In today’s ExchangeWire news digest: Singapore’s money authority’s blockchain initiative, ‘Project Ubin’, passes initial commercial testing; podcast ad revenues see some growth in spite of the ongoing Coronavirus crisis; and US e-commerce and SaaS firm BigCommerce files to go public.
Singapore’s ‘Project Ubin’ blockchain initiative passes trials
Project Ubin, the multi-currency blockchain-based payment network created by the Monetary Authority of Singapore (MAS) and investment firm Temasek, has taken a step closer to going commercial. The initiative, which began in 2016, has proven that its viability after a prototype was successfully tested with over 40 companies.
According to a report published yesterday (13th July), the Temasek- and J.P. Morgan-developed demo was tried through workshops with a mix of financial and non-financial companies. The results indicated that the network could provide quicker and less expensive cross-border transactions, currency exchange and smart contracts for international deals. The report also stated that Project Ubin could see greater collaboration between central banks and other national and international financial institutions.
It will be interesting to see how Project Ubin could impact Singapore’s ad landscape if it goes on to become a commercial success. Some have speculated that the take-off of blockchain could see Facebook and Google lose some of their dominance over digital display, if not become completely obsolete, by facilitating more direct interactions between advertisers and end-users.
The implications of blockchain on the industry are yet to become fully apparent, but Project Ubin’s progress is certainly worth keeping an eye on.
Podcast ad revenue still expected to grow amidst COVID
Whilst the podcast ad landscape has not been immune from the ravages of COVID-19, the market is still expected to see growth. According to a study carried out by the IAB and PwC, the podcast ad market will grow to almost USD $1b (£799m) year-over-year in 2020, an increase of almost 15%.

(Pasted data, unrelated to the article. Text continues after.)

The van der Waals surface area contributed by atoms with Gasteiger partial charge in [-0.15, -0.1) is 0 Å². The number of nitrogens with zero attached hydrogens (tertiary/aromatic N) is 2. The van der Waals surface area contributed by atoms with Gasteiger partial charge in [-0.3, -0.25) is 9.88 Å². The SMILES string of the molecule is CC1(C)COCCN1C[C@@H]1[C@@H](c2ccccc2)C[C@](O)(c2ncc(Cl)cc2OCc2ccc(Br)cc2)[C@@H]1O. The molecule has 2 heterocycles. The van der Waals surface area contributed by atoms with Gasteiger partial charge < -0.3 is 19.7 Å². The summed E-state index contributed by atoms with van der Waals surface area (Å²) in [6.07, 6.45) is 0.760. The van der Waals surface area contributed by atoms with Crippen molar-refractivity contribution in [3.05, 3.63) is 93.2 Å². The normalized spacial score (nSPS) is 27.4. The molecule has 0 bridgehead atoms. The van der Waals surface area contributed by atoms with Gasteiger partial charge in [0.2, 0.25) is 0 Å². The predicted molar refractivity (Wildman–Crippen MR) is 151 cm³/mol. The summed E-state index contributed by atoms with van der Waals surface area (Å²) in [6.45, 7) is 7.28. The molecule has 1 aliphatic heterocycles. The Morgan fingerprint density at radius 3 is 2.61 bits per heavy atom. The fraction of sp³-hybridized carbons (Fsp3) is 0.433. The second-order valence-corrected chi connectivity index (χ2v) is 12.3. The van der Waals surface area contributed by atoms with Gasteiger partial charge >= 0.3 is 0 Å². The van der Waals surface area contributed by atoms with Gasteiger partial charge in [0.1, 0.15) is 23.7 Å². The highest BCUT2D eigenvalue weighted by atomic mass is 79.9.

31% of advertisers either paused or cancelled their podcast ad campaigns in Q1 and Q2 response to the pandemic. June proved to be the toughest month for podcasts, with revenue falling by 19% year-over-year compared declines of 16% and 15% in April and May respectively.
As a result, the latest growth projection of 14.7% is a fall from the IAB’s initial forecasts, which predicted that the market would grow by 29.6% in 2020, 55% in 2021, and 36% in 2022. Despite this, the latest figure is still a win, according to VP of consumer experience centre at IAB, Zoe Soon. Soon states that the latest projections show that the podcast is “a resilient media”.
More gradual positive results are expected for podcasts, with the IAB reporting an uptick in the market and predicting declines to slim down to 8% in Q3 and 4% in Q4 this year.
BigCommerce files IPO
US e-commerce firm BigCommerce has made an initial public offering (IPO) after raising more than USD $200m (£159.8m). The SaaS company saw substantial growth in Q1 this year, achieving revenue of USD $33.2m (£26.5m) compared to USD $25.6m (£20.5m) in the same period of 2019.
Whilst the firm is yet to make the details of its Q2 performance public, considering its recent expansion alongside the high demand for e-commerce driven by COVID-induced lockdown measures, it’s likely to get more than a warm reception from investors. Moreover, the recent success of Canadian rival Shopify upon its own IPO makes now a great time for BigCommerce to go public.
However, BigCommerce still has a few issues that may make investors slightly wary. The business’ net loss has experienced mild growth to USD $42.6m (£34m) in 2019 compared to USD $38.9m (£31.1m) in 2018. Furthermore, BigCommerce’s cashflow is less healthy than some of its more positive achievements may suggest, and the firm has more debt than other SaaS companies.
Despite these issues, BigCommerce looks set for a successful IPO, and if e-commerce continues to blossom amidst COVID, it may be one of the biggest winners to emerge from the crisis.